As You Like It: Wedding GirlBy Joan Florek Schottenfeld
Our back yard has seen so much — troops of kids digging in our sandbox, hanging from monkey bars, sliding down the slide and swinging from swings.
Games of hide and seek, tag, and duck, duck, goose. Softball and soccer rolling through the grass, excited shrieks echoing in the sky. We’ve hunted for snakes and watched caterpillars creeping along. We planted a garden and pulled up our first carrots. When the kids got older, we set up a badminton net, swung croquet mallets, and spiked volleyballs. We’ve watched the birds that come in an unending stream to our feeders, the deer that creep into our yard in the early morning, and have even seen wild turkeys on Thanksgiving Day. We’ve spotted a fox race across the yard, raccoon babies in trees, and a groundhog that knocked itself out on a log trying to escape.
We’ve barbecued on Memorial Day, July 4th, and Labor Day with friends and celebrated high school graduations. The more I write, the more I remember. So when Lisa and Matt asked to be married in our backyard it seemed like a natural extension of our lives. We would invite just the immediate families and celebrate the beginning of Lisa and Matt’s life as a married couple.
We only had a couple of months to plan, but it didn’t seem that there was that much to do since Lisa and Matt had done most of the groundwork. But as the date approached, it suddenly became a race. Steve and the kids worked outside while I attacked the inside. There were menus to discuss, flowers to buy, games to plan for Matt’s nieces. And of course we spent weeks praying for good weather since our plan was not only to have the “formal” ceremony outside, but then to change into comfortable clothing so that we could play in the yard afterwards.
It reminded me of our wedding. Shatz and I were married in a penthouse room that was connected to a large roof deck with an amazing view. We wanted to be married on the deck surrounded by our parents and then invite everyone out for cocktails and hors d’oeuvres before dinner and dancing inside. We prayed for sun and got it in spades. It was 95 degrees and humid. Though we did get married outside, our guests quickly ran off to the air conditioned hall inside. I still remember the musician we hired playing the keyboard on the deck, looking rather forlorn playing for himself.
Last week Lisa and her friend Laurel made beautiful, huge paper dahlias to decorate the yard and porch. We put up tiki torches, giving the yard an exotic feel, set up seats, volleyball and horseshoes. And yes, we got sun … plus 90 degree hot, humid skies. Déjà vu. So we cranked up the air conditioning, set out fans, and bought tubs of iced drinks to keep everyone cool.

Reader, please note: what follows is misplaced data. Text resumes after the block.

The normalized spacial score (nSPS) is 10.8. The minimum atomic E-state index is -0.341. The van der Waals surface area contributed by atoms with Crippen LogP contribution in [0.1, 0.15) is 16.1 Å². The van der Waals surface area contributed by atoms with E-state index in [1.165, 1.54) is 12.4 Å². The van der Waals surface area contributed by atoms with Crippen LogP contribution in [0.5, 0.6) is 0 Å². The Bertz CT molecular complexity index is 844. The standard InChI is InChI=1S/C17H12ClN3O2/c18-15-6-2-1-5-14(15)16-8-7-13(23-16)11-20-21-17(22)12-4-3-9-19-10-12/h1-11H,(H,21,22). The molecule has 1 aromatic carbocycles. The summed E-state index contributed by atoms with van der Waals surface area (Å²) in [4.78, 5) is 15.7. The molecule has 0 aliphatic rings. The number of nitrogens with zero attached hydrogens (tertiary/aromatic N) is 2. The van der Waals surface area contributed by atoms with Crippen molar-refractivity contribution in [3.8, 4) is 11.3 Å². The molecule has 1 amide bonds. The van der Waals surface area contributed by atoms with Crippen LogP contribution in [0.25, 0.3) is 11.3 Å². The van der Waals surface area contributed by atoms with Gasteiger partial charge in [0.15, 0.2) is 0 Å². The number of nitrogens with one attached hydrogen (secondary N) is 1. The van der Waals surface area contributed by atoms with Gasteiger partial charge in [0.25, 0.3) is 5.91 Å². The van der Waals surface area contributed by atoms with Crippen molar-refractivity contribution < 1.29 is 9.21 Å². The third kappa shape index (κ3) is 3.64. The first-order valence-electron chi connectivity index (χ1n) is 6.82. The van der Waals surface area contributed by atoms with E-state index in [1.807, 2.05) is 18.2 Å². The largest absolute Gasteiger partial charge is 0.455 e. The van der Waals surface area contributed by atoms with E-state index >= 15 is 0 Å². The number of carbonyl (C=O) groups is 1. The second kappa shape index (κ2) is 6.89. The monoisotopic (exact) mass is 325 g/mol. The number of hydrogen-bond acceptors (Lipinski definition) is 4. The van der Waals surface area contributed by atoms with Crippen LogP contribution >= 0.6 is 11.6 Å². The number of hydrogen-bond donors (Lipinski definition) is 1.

Steve and I had met Matt’s father, sister and nieces, but this was the first time we would meet the rest of his clan. We were strangers suddenly expected to become family, and at first it was awkward. Thankfully, Matt’s nieces, Izzie (Isabelle), 7, and Sydney, 5, were the perfect ice breakers. Gorgeous, bright and fun, they were the bubbles in a glass of champagne. After some getting-to-know-you conversation, Lisa turned to Matt and said, “Okay, let’s go get married!” And so they did.
Steve and Matt’s dad, Jerry, officiated at the ceremony. Steve had applied for a one-day license (he actually needed a character reference!) from the commonwealth of Massachusetts and received a very fancy letter with a gold star making it all official. Lisa and Matt had created their own wedding script, which included their thoughts about marriage and their vows. The families sat in a semicircle with Izzy and Sydney as the official bubble blowers. Throughout the ceremony, if Lisa would begin to cry, she would stop everything and say to them, “We need more bubbles guys!”
I read a poem that I had written, and Mariel recited “Happiness” from You’re a Good Man Charlie Brown, a record that we had worn down through all our years of listening. We stood there in the heat, torches burning, birds chattering, an occasional squirrel looking over at us curiously, the big, bright dahlias coloring the sky, sniffing and smiling through our sniffles. I held my script and told myself not to cry — but it was hopeless. At least I managed to get through my poem. And then suddenly Steve pronounced those magic words, “By the power vested in me …,” they broke their wine glasses, and I was the mother of a married woman.How did you suddenly become a wedding girl?
Standing there in your cream/dream dress
Next to your sweet guy … his girl now,
Even though you’ve always been your own girl,
You were mine once.
My baby girl,
My bright-eyes girl.
They say that no matter how old your children become
You never see them as adults,
I’ve never found that to be true.
Whenever I look at your lovely face
I see a woman who finds her own roads.
It takes effort to see you as my once baby
Searching for mommy’s hand. And that’s how it should be
As you marry your beloved
Eyes bright open.
Take his hand,
Say your vows
Become a married-girl
Eyes wide toward your future.
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